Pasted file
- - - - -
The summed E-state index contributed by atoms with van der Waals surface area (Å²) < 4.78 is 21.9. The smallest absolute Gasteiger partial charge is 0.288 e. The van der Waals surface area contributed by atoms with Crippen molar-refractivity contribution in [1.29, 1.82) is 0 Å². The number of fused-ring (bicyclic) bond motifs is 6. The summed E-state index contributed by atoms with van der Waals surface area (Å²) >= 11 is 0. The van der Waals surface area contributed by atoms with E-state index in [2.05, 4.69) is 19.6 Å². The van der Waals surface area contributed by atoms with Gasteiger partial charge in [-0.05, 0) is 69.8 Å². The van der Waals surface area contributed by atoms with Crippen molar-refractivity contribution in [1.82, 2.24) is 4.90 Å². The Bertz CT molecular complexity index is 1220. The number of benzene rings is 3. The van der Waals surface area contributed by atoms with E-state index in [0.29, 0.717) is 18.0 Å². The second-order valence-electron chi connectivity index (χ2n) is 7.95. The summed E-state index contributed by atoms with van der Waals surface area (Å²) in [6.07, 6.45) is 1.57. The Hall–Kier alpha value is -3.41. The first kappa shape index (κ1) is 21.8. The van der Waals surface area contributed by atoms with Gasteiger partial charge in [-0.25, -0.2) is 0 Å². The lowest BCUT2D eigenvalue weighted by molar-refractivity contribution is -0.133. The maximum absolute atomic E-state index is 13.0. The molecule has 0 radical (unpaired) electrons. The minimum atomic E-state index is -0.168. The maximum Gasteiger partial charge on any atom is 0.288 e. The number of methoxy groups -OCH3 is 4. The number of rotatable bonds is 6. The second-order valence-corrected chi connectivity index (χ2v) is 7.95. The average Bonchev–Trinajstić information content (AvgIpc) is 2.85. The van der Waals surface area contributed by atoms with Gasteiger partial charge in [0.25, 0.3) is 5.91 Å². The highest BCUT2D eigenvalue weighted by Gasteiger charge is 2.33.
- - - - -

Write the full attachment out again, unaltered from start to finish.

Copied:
The summed E-state index contributed by atoms with van der Waals surface area (Å²) < 4.78 is 21.9. The smallest absolute Gasteiger partial charge is 0.288 e. The van der Waals surface area contributed by atoms with Crippen molar-refractivity contribution in [1.29, 1.82) is 0 Å². The number of fused-ring (bicyclic) bond motifs is 6. The summed E-state index contributed by atoms with van der Waals surface area (Å²) >= 11 is 0. The van der Waals surface area contributed by atoms with E-state index in [2.05, 4.69) is 19.6 Å². The van der Waals surface area contributed by atoms with Gasteiger partial charge in [-0.05, 0) is 69.8 Å². The van der Waals surface area contributed by atoms with Crippen molar-refractivity contribution in [1.82, 2.24) is 4.90 Å². The Bertz CT molecular complexity index is 1220. The number of benzene rings is 3. The van der Waals surface area contributed by atoms with E-state index in [0.29, 0.717) is 18.0 Å². The second-order valence-electron chi connectivity index (χ2n) is 7.95. The summed E-state index contributed by atoms with van der Waals surface area (Å²) in [6.07, 6.45) is 1.57. The Hall–Kier alpha value is -3.41. The first kappa shape index (κ1) is 21.8. The van der Waals surface area contributed by atoms with Gasteiger partial charge in [-0.25, -0.2) is 0 Å². The lowest BCUT2D eigenvalue weighted by molar-refractivity contribution is -0.133. The maximum absolute atomic E-state index is 13.0. The molecule has 0 radical (unpaired) electrons. The minimum atomic E-state index is -0.168. The maximum Gasteiger partial charge on any atom is 0.288 e. The number of methoxy groups -OCH3 is 4. The number of rotatable bonds is 6. The second-order valence-corrected chi connectivity index (χ2v) is 7.95. The average Bonchev–Trinajstić information content (AvgIpc) is 2.85. The van der Waals surface area contributed by atoms with Gasteiger partial charge in [0.25, 0.3) is 5.91 Å². The highest BCUT2D eigenvalue weighted by Gasteiger charge is 2.33.